Saturday, July 31, 2010

Back to Malawi

I am currently in Malawi. It's winter here, which means it's chilly, but not freezing. The sunshine (when it's shining) reminds me of early fall in Minnesota, and I half expect to see the leaves changing. I'm taking this as practice, for when I return to Minnesota, "real fall" will be upon me very quickly. Today was cloudy in Lilongwe, but sunny and warm by the lake.

I'm here for work, which is unsurprising to the careful reader by now. It's a promotion of sorts, but feels like an exile. Either way, it's different from the last time I was here, (2006), as a graduate student. That was for three months, this trip is for three weeks. I find that I've come back just a little too late to find my old friends here, although our public haunts still exist (Chez Ntemba, Buchanan's, Harry's bar (although it's moved...)

There are some new buildings (namely, the new Parliament built by the Chinese) and old favorites (Four Season's). There are more advertisements, more cell phone kiosks, and more banks than I remember. The people are still friendly, warm and laugh when they don't understand you, laugh when they do, and well, laugh in general. There is still so much need, but this time I feel more mature, more equipped to handle it.

This time I come back alone, but with more courage. Today I rented a car and drove out to Lake Malawi, weaving between goats and bicyclists, avoiding the steep drop off where the pavement has eroded. I sat in the exact spot I was four years ago, contemplating nearly the same things: life, love, change and kids playing in the waves. Everything feels different, but exactly the same.

Which leaves me wondering - did I ever really leave this place at all? Do we ever, I mean, leave the places we once inhabited? I might have to get another G&T to contemplate that.

Sunday, July 25, 2010

Paying for It

I recently came across this article from the Foreign Policy blog. Apparently, the French parliament is currently debating a bill that would hold French tourists financially responsible for their own rescues should they run into trouble. It seems as though tourists continue to go to places where they are repeatedly warned is dangerous. The article hints that this may have something to do with a spat between French yachter's and Somali pirates off the horn of Africa.

I have a few opinions about this.

First, the pirate issue. Somalia has been without a functioning goverment for NEARLY 20 YEARS. And, last time I checked, if you are sailing around Africa, you have to go by the Somali coast. Geographically, your options are to continue on or turn around. (You may also go out into deeper waters where the pirates can't get you, but not being a sailor I'm not sure if this was an option for the yachter's). A person can be warned all they want, but if you need to get around Africa, a simple warning isn't going to magically rearrange the Somali coast for you. (Please don't get me started on those ridiculous travel warnings. I think Kansas is probably on there by now. I mean, they might gain more traction if they weren't so busy peddling fear.)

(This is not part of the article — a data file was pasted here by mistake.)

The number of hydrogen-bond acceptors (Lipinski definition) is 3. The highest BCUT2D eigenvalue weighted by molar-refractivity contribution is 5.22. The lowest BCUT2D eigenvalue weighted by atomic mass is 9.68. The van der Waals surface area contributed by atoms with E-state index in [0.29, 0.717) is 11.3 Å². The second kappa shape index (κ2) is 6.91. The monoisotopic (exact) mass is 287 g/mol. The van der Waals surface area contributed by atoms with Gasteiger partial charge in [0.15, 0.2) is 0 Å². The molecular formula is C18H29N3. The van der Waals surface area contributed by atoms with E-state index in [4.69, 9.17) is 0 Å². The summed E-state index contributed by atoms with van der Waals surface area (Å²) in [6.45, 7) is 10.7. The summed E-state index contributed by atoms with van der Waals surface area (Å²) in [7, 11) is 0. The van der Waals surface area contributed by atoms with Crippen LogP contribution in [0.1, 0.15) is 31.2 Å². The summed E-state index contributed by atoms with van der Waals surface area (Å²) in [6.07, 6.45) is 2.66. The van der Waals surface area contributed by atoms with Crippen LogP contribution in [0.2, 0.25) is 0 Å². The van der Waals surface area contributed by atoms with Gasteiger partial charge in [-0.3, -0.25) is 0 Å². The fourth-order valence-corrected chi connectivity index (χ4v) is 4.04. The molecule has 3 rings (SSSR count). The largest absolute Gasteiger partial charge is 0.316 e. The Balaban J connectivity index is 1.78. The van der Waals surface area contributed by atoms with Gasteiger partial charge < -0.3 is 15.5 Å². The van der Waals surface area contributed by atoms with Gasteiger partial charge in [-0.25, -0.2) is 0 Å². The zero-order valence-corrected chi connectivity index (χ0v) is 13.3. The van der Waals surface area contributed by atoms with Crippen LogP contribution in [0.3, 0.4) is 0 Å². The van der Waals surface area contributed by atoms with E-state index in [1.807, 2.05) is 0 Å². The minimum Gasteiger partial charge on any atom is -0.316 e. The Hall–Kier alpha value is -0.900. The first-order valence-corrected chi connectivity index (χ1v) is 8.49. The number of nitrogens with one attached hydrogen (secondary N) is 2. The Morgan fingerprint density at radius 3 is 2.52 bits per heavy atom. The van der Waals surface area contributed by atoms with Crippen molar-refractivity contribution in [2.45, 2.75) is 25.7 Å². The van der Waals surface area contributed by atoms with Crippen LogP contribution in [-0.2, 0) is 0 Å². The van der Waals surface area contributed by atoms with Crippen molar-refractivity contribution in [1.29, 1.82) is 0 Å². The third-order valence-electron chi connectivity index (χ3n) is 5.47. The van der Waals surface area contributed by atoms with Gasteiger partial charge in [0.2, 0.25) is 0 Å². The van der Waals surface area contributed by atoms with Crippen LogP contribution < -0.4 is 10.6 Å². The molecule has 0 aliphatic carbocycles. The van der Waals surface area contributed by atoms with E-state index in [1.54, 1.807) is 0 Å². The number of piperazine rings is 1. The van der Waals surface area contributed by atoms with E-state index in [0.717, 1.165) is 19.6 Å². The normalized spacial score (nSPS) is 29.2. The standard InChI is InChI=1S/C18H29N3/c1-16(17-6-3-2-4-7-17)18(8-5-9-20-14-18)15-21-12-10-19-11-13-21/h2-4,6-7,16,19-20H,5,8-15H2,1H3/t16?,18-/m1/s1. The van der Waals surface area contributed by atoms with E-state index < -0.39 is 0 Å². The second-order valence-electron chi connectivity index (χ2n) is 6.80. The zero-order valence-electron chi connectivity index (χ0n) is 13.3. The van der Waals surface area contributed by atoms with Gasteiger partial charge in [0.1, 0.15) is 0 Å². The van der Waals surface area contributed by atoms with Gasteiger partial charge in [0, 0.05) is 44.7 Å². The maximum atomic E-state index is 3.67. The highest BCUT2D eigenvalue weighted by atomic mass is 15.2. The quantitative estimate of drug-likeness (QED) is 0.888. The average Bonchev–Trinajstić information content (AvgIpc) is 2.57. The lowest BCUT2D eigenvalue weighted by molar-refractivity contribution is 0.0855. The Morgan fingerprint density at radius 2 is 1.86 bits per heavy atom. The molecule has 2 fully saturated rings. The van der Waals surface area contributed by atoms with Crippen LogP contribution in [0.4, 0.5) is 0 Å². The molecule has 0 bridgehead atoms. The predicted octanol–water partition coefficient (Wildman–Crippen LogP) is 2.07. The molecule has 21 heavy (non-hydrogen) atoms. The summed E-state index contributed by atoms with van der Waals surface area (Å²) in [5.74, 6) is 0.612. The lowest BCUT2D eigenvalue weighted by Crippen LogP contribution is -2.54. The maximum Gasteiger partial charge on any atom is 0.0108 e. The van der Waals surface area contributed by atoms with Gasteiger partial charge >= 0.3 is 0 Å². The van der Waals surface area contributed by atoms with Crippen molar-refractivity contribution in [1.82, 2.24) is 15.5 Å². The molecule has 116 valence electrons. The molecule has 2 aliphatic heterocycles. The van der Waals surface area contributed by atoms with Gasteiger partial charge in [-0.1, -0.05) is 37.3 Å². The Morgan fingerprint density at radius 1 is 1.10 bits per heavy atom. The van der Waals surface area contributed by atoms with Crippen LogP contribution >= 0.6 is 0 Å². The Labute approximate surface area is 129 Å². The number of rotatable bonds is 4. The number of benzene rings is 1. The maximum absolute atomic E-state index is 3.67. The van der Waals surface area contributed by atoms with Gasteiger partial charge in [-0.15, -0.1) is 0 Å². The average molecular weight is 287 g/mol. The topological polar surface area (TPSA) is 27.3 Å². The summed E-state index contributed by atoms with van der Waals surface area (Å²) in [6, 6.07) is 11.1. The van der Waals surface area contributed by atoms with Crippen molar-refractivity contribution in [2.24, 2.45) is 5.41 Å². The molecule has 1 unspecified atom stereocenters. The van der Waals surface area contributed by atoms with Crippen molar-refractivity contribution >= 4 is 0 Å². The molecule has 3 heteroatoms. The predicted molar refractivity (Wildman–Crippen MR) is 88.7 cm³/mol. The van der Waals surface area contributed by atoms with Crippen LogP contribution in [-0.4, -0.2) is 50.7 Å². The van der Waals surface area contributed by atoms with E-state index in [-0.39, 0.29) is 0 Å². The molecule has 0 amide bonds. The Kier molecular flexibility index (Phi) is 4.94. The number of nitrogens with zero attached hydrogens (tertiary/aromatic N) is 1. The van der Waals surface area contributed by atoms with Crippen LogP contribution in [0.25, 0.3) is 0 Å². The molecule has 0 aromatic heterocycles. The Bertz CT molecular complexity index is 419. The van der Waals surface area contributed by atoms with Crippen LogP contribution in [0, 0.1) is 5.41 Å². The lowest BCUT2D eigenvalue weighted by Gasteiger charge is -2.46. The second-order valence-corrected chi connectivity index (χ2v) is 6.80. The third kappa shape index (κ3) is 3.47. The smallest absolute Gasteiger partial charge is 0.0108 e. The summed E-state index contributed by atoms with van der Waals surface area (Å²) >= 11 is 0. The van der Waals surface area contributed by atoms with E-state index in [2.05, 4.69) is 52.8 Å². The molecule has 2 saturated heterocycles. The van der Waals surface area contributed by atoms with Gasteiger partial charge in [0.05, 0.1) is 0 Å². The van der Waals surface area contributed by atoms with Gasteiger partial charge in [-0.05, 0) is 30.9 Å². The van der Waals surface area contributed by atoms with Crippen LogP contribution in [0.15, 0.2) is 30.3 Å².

Secondly, did you catch the part about Somalia being without a government for nearly 20 years? It seems to me that the French yachters, by being forced to pay their own rescue costs, are being penalized for a failed state, which to me, should be dealt with on a state level. Why are citizens paying for the lack of action on the part of their state? Isn't that a breach in one of the clauses of the social contract?

On the flip side, there will _always_ be stupid tourists that think that the host government's rules don't apply to them. They will wander whereever they want, smoke/drink whatever they want, fornicate with whatever they want, and think they'll somehow get off the hook. (Case in point: I went to a salon/massage place in Lilongwe this weekend and there was very prominent signage that said "Massages requested to become sexual in nature will not be tolerated and the police will be called." Ew. Could you imagine having to put up a sign like that in a salon in the US? Never.) Even though it pains me to say this, however, I still believe that even they are not exempt from the social protection (they should stay away from me, however).

It sounds as though that, if passed, there will be concessions made for folks like me, who "have to" travel to weird and wicked places for work. But even if this law is meant to "discourage" adventure tourists from taking off to do crazy shit (did you hear about the guy on a tourist visa in Pakistan hunting down Osama Bin Laden?), I have two comments: 1) realistically, what percentage of the population are we talking about and 2) if they are already crazy enough to hunt down Osama bin Laden on their own, and a travel warning didn't stop them, do you really think a fine will impede them?

You might want to invest in a Craze-O-Meter instead.

I Know You Read This

I successfully completed the MS 150, although it rained and was cold the entire time. I'm still a bit shocked that I was able to do it, but also proud. In the end, I raised over my goal, so thanks!

I also received a donation from an old friend, which unearthed a myriad of complicated feelings. I see it forthe nice gesture that it is (thanks) and wish you well, but I want you to know I'm not ready. I'm ok - happy, even - but I'm not ready to forgive.

PS does your pregnant wife know you that you read my blog?

Saturday, July 17, 2010